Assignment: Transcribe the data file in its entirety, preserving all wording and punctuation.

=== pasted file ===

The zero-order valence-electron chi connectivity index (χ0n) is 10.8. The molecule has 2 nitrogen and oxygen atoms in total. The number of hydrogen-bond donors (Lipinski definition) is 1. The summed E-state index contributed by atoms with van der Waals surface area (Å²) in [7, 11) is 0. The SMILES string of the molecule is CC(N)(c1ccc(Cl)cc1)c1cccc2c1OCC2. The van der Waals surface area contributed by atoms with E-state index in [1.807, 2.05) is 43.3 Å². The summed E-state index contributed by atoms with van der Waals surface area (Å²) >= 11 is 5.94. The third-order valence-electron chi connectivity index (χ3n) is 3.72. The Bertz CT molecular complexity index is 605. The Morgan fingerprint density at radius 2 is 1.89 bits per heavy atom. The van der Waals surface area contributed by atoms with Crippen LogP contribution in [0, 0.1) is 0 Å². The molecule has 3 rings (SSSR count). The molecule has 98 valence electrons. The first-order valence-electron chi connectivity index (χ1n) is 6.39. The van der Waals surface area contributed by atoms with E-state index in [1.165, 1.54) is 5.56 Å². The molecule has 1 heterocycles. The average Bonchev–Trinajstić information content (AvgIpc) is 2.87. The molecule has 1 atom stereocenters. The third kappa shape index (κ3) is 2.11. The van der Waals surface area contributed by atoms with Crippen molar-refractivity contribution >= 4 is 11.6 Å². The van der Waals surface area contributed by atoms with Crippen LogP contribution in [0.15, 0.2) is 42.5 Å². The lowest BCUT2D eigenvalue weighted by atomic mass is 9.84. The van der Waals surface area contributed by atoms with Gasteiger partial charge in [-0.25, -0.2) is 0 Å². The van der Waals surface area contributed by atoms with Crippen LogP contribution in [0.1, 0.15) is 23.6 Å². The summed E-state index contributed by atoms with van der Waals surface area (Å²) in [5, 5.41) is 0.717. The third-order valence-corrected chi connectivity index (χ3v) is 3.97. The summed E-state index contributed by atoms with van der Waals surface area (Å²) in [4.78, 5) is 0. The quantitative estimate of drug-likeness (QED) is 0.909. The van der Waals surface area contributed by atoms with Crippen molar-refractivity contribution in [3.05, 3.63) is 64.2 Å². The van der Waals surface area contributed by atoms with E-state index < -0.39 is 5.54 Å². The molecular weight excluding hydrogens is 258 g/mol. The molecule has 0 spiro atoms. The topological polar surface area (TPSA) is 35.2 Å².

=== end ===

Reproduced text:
The zero-order valence-electron chi connectivity index (χ0n) is 10.8. The molecule has 2 nitrogen and oxygen atoms in total. The number of hydrogen-bond donors (Lipinski definition) is 1. The summed E-state index contributed by atoms with van der Waals surface area (Å²) in [7, 11) is 0. The SMILES string of the molecule is CC(N)(c1ccc(Cl)cc1)c1cccc2c1OCC2. The van der Waals surface area contributed by atoms with E-state index in [1.807, 2.05) is 43.3 Å². The summed E-state index contributed by atoms with van der Waals surface area (Å²) >= 11 is 5.94. The third-order valence-electron chi connectivity index (χ3n) is 3.72. The Bertz CT molecular complexity index is 605. The Morgan fingerprint density at radius 2 is 1.89 bits per heavy atom. The van der Waals surface area contributed by atoms with Crippen LogP contribution in [0, 0.1) is 0 Å². The molecule has 3 rings (SSSR count). The molecule has 98 valence electrons. The first-order valence-electron chi connectivity index (χ1n) is 6.39. The van der Waals surface area contributed by atoms with E-state index in [1.165, 1.54) is 5.56 Å². The molecule has 1 heterocycles. The average Bonchev–Trinajstić information content (AvgIpc) is 2.87. The molecule has 1 atom stereocenters. The third kappa shape index (κ3) is 2.11. The van der Waals surface area contributed by atoms with Crippen molar-refractivity contribution >= 4 is 11.6 Å². The van der Waals surface area contributed by atoms with Crippen LogP contribution in [0.15, 0.2) is 42.5 Å². The lowest BCUT2D eigenvalue weighted by atomic mass is 9.84. The van der Waals surface area contributed by atoms with Gasteiger partial charge in [-0.25, -0.2) is 0 Å². The van der Waals surface area contributed by atoms with Crippen LogP contribution in [0.1, 0.15) is 23.6 Å². The summed E-state index contributed by atoms with van der Waals surface area (Å²) in [5, 5.41) is 0.717. The third-order valence-corrected chi connectivity index (χ3v) is 3.97. The summed E-state index contributed by atoms with van der Waals surface area (Å²) in [4.78, 5) is 0. The quantitative estimate of drug-likeness (QED) is 0.909. The van der Waals surface area contributed by atoms with Crippen molar-refractivity contribution in [3.05, 3.63) is 64.2 Å². The van der Waals surface area contributed by atoms with E-state index < -0.39 is 5.54 Å². The molecular weight excluding hydrogens is 258 g/mol. The molecule has 0 spiro atoms. The topological polar surface area (TPSA) is 35.2 Å².